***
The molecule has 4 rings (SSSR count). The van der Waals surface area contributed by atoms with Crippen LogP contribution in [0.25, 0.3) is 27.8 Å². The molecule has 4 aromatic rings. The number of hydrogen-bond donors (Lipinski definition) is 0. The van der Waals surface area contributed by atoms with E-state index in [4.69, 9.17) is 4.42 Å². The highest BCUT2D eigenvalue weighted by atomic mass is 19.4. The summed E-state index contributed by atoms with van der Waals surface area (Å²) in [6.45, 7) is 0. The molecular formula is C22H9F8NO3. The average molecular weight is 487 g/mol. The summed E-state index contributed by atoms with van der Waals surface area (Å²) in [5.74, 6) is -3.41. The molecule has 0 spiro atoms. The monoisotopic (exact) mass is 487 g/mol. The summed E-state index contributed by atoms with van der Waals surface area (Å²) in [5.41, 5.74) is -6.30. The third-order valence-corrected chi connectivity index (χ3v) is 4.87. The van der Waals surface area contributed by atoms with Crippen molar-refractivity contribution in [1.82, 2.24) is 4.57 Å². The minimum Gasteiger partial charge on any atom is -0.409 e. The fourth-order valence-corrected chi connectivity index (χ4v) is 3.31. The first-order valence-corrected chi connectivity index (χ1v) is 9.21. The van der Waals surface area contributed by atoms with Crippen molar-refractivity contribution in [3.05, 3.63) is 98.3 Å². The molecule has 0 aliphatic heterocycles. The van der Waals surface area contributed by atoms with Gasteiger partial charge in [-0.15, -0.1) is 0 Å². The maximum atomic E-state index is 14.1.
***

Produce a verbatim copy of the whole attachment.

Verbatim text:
The molecule has 4 rings (SSSR count). The van der Waals surface area contributed by atoms with Crippen LogP contribution in [0.25, 0.3) is 27.8 Å². The molecule has 4 aromatic rings. The number of hydrogen-bond donors (Lipinski definition) is 0. The van der Waals surface area contributed by atoms with E-state index in [4.69, 9.17) is 4.42 Å². The highest BCUT2D eigenvalue weighted by atomic mass is 19.4. The summed E-state index contributed by atoms with van der Waals surface area (Å²) in [6.45, 7) is 0. The molecular formula is C22H9F8NO3. The average molecular weight is 487 g/mol. The summed E-state index contributed by atoms with van der Waals surface area (Å²) in [5.74, 6) is -3.41. The molecule has 0 spiro atoms. The monoisotopic (exact) mass is 487 g/mol. The summed E-state index contributed by atoms with van der Waals surface area (Å²) in [5.41, 5.74) is -6.30. The third-order valence-corrected chi connectivity index (χ3v) is 4.87. The van der Waals surface area contributed by atoms with Crippen molar-refractivity contribution in [1.82, 2.24) is 4.57 Å². The minimum Gasteiger partial charge on any atom is -0.409 e. The fourth-order valence-corrected chi connectivity index (χ4v) is 3.31. The first-order valence-corrected chi connectivity index (χ1v) is 9.21. The van der Waals surface area contributed by atoms with Crippen molar-refractivity contribution in [3.05, 3.63) is 98.3 Å². The molecule has 0 aliphatic heterocycles. The van der Waals surface area contributed by atoms with Gasteiger partial charge in [-0.15, -0.1) is 0 Å². The maximum atomic E-state index is 14.1.